Song Thrush: Smaller than the Mistle Thrush (with its folk name – the Stormcock) The Song Thrush is becoming increasingly rare. Its song is one of the most beautiful and varied: it has the habit of repeating each phrase two or three times before moving on to the next. The male Song Thrush boasts a repertoire of more than 100 different phrases, enabling it to vary his song continually. During the breeding season he may sing more than a million phrases in all!
Jay: [Collective: a Band, Party or Scold of Jays] A harsh screech like the amplified tearing of linen shatters the peace: it is the call of one of the most colourful of all British birds, the Jay. When you see a Jay flying away its brilliant white rump shows up like a light bulb. They are strikingly coloured, mainly pinkish brown with that vivid patch of blue on their wings. Jays are renowned tree planters: in September/October they can be seen with their beaks crammed with acorns – far too many for the bird to eat, so they plant them in a cache for the winter. One study estimated that a single bird hid about 5,000 acorns each day. Though highly intelligent, they cannot remember where they are all hidden, so many germinate into young oaks. Should the continental acorn crop fail, thousands of Jays come over here to forage.
Starling: [a Murmuration of Starlings] Gatherings of Starlings (known as Murmurations) assemble in the growing gloom, jostling one another to find the best place to roost for the night.
Vast flocks can be seen performing the most spectacular flying displays before they finally settle. Great sightings can be seen in Somerset, Gretna Green and on Brighton pier amongst many others. Good displays have been seen at Minsmere Reserve. Theories as to why Starlings gather like this are many – mass protection from predators such as a passing peregrine or sparrowhawk, a terrestrial predator like a fox, or just a good way of keeping warm in cold weather. Some travel to a gathering from as far as 20 miles away, the theory being that by congregating together weaker birds can associate with stronger ones. When you can see them close up they are the most stunning birds with their glossy plumage gleaming with green and purple in summer and dotted with white in winter.
House Sparrow: House Sparrows are one of only two representatives of mainly tropical African and Asian birds to have made the long journey north with our prehistoric ancestors, still live with us today. Their wonderful chirpy singing is so familiar to all of us. Sadly sparrows have vanished from many of their former haunts, particularly on farmland; the reason why is difficult to say but they feed on seeds and grains left in stubble and today’s farming practice to plough immediately after reaping has a lot to do with it.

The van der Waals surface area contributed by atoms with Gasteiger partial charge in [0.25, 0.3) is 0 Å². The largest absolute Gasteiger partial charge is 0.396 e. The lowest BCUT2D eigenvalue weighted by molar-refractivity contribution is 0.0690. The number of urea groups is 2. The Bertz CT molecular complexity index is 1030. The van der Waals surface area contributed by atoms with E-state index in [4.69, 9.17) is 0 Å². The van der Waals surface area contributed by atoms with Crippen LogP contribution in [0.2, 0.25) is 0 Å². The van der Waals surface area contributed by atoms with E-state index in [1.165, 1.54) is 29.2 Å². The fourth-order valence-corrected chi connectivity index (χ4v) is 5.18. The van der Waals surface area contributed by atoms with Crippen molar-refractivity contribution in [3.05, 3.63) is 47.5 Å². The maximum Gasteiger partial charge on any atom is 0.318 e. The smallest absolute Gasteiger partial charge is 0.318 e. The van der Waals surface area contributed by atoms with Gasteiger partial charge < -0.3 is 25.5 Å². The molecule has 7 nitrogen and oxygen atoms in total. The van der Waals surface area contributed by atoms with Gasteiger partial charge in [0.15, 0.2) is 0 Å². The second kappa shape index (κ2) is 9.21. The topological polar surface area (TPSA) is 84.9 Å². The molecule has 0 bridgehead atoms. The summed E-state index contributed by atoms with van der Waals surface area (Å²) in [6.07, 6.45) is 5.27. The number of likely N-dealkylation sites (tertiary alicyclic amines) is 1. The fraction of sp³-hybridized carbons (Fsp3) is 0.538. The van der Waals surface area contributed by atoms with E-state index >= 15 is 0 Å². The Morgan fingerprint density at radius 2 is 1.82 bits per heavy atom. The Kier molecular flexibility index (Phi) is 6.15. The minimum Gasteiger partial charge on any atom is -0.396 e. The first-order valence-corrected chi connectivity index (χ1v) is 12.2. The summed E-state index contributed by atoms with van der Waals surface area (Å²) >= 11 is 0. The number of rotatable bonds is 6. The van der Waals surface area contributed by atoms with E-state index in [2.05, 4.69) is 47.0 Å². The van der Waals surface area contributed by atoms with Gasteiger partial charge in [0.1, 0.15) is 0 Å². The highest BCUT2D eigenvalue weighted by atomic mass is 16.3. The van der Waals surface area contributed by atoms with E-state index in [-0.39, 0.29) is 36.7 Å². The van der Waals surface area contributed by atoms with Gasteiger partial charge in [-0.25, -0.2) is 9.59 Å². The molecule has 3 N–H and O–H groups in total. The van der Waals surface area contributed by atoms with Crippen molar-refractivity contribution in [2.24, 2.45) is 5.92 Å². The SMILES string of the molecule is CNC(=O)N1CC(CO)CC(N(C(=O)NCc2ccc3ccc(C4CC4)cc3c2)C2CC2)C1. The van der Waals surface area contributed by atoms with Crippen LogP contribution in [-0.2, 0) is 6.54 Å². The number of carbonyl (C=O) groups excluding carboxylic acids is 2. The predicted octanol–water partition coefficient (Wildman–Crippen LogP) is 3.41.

Dunnock: This little bird used to be called the Hedge Sparrow, but being a member of the Accentor family it is not a sparrow. Very plain and unassuming – few other birds can match its raunchy and unpredictable sex-life. Most birds are monogamous, pairing for life, but Dunnocks are far more adventurous, practising ‘polyandry’ (where a female mates with more than one male) and ‘polygyny’ in which a male mates with several females. Dunnocks are an important host for baby cuckoos.
Blue Tit: Apart from the robin and the blackbird, no other garden bird inspires so much affection as the Blue Tit. This tiny bird punches well above its weight, jostling larger birds off the feeders. They are the most widely distributed of all British birds. The male and female look identical, but Blue Tits can tell each other apart due to their special visual abilities. Birds can see colours in the ultraviolet spectrum that are invisible to us and it has been discovered that the male’s blue crown feathers reflect ultraviolet light. Because the more dominant and experienced males reflect more ultraviolet light, it helps the females to choose the fittest partner. When milk bottles were left on our doorsteps, Blue Tits had the talent to realise that by removing the foil cap they could reach the cream. They have the distinction of producing some of the largest clutches of any songbird, with up to 16 eggs.
Great Tit: This bird has one of the most familiar bird sounds: the ‘tea-cher, tea-cher song. They have more than one string to their singing bow; each bird has a repertoire of up to 8 different songs. No wonder that when even experienced birders hear a bird call or song they cannot quite place, it often turns out to be just another Great Tit!
Coal Tit: The smallest member of the Tit family, the adult weighs just 9 grams. Because of this they are not very high up the pecking order and tend to swoop in to a table as quickly as they can to grab a seed. They also take food away to stockpile for later (known as ‘caching’). As long as they can remember where they put it, they can be sure of food when the weather turns bad.
Long-tailed Tit: “The small flying lollipop” – Before you see them it’s the volley of sneezes and splutters interwoven with high-pitched needling cries that you hear first. The sounds get louder as one, then another, and then another shoots past a gap in the hedge; a family of long-tails is on the move. The flocks that you see are made up of relatives: sons and daughters, brothers and sisters, aunts and uncles. Co- operative breeding is rare in the bird world. Long-tails travel and feed together and roost together at night, huddling up against each other on the same branch to keep warm – a strategy that saves lives in the winter.
Simon Foord has veered off course from his master subject, “Antiques” and given us an insight into the life of so many of our feathered friends. It is sad that he and Gay are moving to Sussex to be near their family. They will be greatly missed.